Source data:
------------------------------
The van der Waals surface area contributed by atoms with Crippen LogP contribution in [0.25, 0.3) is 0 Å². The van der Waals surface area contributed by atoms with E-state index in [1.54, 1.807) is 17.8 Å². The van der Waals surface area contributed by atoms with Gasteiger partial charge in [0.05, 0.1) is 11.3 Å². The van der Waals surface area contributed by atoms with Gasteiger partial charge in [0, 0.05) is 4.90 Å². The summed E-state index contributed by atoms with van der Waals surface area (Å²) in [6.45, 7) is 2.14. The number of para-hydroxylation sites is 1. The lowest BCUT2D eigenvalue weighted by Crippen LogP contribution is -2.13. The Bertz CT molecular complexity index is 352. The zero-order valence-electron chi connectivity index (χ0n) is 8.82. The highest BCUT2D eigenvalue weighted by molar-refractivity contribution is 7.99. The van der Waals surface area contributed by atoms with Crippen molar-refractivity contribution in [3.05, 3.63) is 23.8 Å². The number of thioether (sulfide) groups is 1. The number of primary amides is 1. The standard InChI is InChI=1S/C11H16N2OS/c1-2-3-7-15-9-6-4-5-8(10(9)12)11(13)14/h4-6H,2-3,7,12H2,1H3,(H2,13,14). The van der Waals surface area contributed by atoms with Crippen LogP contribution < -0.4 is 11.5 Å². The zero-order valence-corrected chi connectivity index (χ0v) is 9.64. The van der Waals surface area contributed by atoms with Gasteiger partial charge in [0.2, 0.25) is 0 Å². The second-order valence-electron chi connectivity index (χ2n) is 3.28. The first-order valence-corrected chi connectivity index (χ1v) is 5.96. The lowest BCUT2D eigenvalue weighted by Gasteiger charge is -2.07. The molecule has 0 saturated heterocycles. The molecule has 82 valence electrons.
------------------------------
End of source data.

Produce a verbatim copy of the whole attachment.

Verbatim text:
The van der Waals surface area contributed by atoms with Crippen LogP contribution in [0.25, 0.3) is 0 Å². The van der Waals surface area contributed by atoms with E-state index in [1.54, 1.807) is 17.8 Å². The van der Waals surface area contributed by atoms with Gasteiger partial charge in [0.05, 0.1) is 11.3 Å². The van der Waals surface area contributed by atoms with Gasteiger partial charge in [0, 0.05) is 4.90 Å². The summed E-state index contributed by atoms with van der Waals surface area (Å²) in [6.45, 7) is 2.14. The number of para-hydroxylation sites is 1. The lowest BCUT2D eigenvalue weighted by Crippen LogP contribution is -2.13. The Bertz CT molecular complexity index is 352. The zero-order valence-electron chi connectivity index (χ0n) is 8.82. The highest BCUT2D eigenvalue weighted by molar-refractivity contribution is 7.99. The van der Waals surface area contributed by atoms with Crippen molar-refractivity contribution in [3.05, 3.63) is 23.8 Å². The number of thioether (sulfide) groups is 1. The number of primary amides is 1. The standard InChI is InChI=1S/C11H16N2OS/c1-2-3-7-15-9-6-4-5-8(10(9)12)11(13)14/h4-6H,2-3,7,12H2,1H3,(H2,13,14). The van der Waals surface area contributed by atoms with Crippen LogP contribution < -0.4 is 11.5 Å². The zero-order valence-corrected chi connectivity index (χ0v) is 9.64. The van der Waals surface area contributed by atoms with Gasteiger partial charge in [0.2, 0.25) is 0 Å². The second-order valence-electron chi connectivity index (χ2n) is 3.28. The first-order valence-corrected chi connectivity index (χ1v) is 5.96. The lowest BCUT2D eigenvalue weighted by Gasteiger charge is -2.07. The molecule has 0 saturated heterocycles. The molecule has 82 valence electrons.